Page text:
Chervil (Anthriscus cerefolium) is related to parsley, and has a flavor similar to Tarragon. Chervil’s lacy leaves are finely cut and light green, as delicate and dainty as their flavor is subtle. The classic herb is essential in French fines herbs mixtures and is often used as a Tarragon substitute. Chervil has a refined taste reminiscent of Anise and Parsley, delicious in salads or to highlight sauces, sautés and soups. Because it can be difficult to find in the grocery market, Chervil is an important herb for kitchen gardeners to grow – its special flavor rewards your efforts many times over.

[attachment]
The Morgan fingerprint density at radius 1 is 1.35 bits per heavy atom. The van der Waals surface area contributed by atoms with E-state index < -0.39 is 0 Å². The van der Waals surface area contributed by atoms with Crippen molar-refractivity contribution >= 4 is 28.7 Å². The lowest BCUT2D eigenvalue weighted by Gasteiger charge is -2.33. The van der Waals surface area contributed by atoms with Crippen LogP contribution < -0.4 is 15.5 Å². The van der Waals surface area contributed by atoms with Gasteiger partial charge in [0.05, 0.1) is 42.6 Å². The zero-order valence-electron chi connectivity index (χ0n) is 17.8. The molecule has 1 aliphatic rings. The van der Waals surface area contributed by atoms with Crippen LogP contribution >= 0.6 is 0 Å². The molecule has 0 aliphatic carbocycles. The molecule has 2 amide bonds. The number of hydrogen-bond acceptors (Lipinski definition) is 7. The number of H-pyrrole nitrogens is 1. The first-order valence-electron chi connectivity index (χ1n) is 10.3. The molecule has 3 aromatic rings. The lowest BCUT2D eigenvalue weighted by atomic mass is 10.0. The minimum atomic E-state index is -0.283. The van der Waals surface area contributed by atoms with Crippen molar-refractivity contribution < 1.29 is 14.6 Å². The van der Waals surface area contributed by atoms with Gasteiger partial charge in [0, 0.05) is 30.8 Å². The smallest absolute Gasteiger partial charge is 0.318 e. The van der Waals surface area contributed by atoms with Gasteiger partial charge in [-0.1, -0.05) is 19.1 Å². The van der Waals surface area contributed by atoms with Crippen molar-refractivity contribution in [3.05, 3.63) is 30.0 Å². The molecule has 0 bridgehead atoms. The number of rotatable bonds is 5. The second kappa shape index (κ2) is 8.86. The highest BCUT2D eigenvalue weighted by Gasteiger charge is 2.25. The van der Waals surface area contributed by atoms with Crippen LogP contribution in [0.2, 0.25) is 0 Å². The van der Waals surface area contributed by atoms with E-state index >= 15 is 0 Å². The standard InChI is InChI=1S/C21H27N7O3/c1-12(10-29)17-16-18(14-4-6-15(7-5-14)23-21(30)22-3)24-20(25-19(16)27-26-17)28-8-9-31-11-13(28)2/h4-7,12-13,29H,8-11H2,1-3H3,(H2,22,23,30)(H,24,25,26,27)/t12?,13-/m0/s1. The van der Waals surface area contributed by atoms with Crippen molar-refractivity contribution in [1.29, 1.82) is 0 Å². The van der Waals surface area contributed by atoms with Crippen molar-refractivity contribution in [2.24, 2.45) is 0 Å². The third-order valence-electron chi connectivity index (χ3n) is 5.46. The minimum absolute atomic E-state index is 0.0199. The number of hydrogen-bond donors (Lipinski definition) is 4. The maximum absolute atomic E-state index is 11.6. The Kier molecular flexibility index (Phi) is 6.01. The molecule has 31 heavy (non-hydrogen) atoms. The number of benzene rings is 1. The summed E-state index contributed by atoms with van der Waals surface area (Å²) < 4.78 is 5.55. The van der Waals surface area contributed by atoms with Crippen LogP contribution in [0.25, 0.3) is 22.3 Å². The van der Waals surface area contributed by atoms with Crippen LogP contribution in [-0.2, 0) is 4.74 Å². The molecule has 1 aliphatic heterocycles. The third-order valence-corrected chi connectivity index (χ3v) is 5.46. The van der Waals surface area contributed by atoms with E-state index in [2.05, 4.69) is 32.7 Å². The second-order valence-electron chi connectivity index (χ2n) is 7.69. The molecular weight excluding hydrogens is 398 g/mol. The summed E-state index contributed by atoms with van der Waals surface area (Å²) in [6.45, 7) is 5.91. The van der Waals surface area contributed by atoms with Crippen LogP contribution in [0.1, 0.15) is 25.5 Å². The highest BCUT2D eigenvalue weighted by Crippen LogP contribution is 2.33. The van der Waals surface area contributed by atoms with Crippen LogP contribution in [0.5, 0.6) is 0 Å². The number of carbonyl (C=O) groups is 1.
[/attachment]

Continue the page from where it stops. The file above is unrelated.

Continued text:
Chervil is best grown from seeds sown directly into the soil. It develops a long taproot, and does not transplant well. It prefers a cool, moist location, otherwise it tends to bolt. Even so, it is a good plant for succession sowing, so even if it bolts, the new plants can still be harvested.
1 pound fresh carrots, peeled and cut
1 tablespoon olive oil
2 tablespoons chopped fresh chervil, divided
1 teaspoon unsalted butter
salt and pepper, to taste
Preheat the oven to 400˚ F. In a mixing bowl, toss the carrots with the olive oil and 1 tablespoon chervil, and salt and pepper. Place the carrots on a baking sheet and roast for 20 minutes.
Remove the carrots from the oven. While the are still hot, toss with the remaining tablespoon of chervil, the butter, and more salt and pepper, if you desire.